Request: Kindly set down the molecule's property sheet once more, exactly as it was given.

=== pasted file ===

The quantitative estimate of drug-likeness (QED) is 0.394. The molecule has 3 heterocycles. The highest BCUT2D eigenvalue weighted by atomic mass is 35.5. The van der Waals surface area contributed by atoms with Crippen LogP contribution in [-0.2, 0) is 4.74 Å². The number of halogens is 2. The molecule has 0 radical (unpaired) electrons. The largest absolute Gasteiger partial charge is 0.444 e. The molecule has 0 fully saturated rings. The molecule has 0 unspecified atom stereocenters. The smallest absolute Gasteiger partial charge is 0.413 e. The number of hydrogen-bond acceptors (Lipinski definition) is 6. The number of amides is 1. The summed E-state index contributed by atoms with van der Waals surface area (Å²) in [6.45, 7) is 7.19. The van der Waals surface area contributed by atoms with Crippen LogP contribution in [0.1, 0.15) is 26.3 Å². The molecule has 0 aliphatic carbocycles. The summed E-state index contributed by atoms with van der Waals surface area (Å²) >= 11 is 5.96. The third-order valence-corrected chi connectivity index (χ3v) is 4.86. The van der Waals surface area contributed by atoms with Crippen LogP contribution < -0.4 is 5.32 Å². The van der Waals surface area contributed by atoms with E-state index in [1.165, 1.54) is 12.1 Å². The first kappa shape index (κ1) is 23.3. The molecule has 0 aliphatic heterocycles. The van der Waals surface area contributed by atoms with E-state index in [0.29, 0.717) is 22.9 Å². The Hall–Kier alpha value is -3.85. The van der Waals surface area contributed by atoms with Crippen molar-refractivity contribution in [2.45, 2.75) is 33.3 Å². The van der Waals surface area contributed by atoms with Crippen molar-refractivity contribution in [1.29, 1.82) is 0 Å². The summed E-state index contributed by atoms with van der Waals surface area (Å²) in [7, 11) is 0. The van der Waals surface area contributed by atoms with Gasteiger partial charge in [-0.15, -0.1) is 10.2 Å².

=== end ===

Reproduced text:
The quantitative estimate of drug-likeness (QED) is 0.394. The molecule has 3 heterocycles. The highest BCUT2D eigenvalue weighted by atomic mass is 35.5. The van der Waals surface area contributed by atoms with Crippen LogP contribution in [-0.2, 0) is 4.74 Å². The number of halogens is 2. The molecule has 0 radical (unpaired) electrons. The largest absolute Gasteiger partial charge is 0.444 e. The molecule has 0 fully saturated rings. The molecule has 0 unspecified atom stereocenters. The smallest absolute Gasteiger partial charge is 0.413 e. The number of hydrogen-bond acceptors (Lipinski definition) is 6. The number of amides is 1. The summed E-state index contributed by atoms with van der Waals surface area (Å²) in [6.45, 7) is 7.19. The van der Waals surface area contributed by atoms with Crippen LogP contribution in [0.1, 0.15) is 26.3 Å². The molecule has 0 aliphatic carbocycles. The summed E-state index contributed by atoms with van der Waals surface area (Å²) >= 11 is 5.96. The third-order valence-corrected chi connectivity index (χ3v) is 4.86. The van der Waals surface area contributed by atoms with Crippen LogP contribution < -0.4 is 5.32 Å². The van der Waals surface area contributed by atoms with E-state index in [1.165, 1.54) is 12.1 Å². The first kappa shape index (κ1) is 23.3. The molecule has 0 aliphatic heterocycles. The van der Waals surface area contributed by atoms with E-state index in [0.29, 0.717) is 22.9 Å². The Hall–Kier alpha value is -3.85. The van der Waals surface area contributed by atoms with Crippen molar-refractivity contribution in [2.45, 2.75) is 33.3 Å². The van der Waals surface area contributed by atoms with Crippen molar-refractivity contribution in [1.29, 1.82) is 0 Å². The summed E-state index contributed by atoms with van der Waals surface area (Å²) in [7, 11) is 0. The van der Waals surface area contributed by atoms with Gasteiger partial charge in [-0.15, -0.1) is 10.2 Å².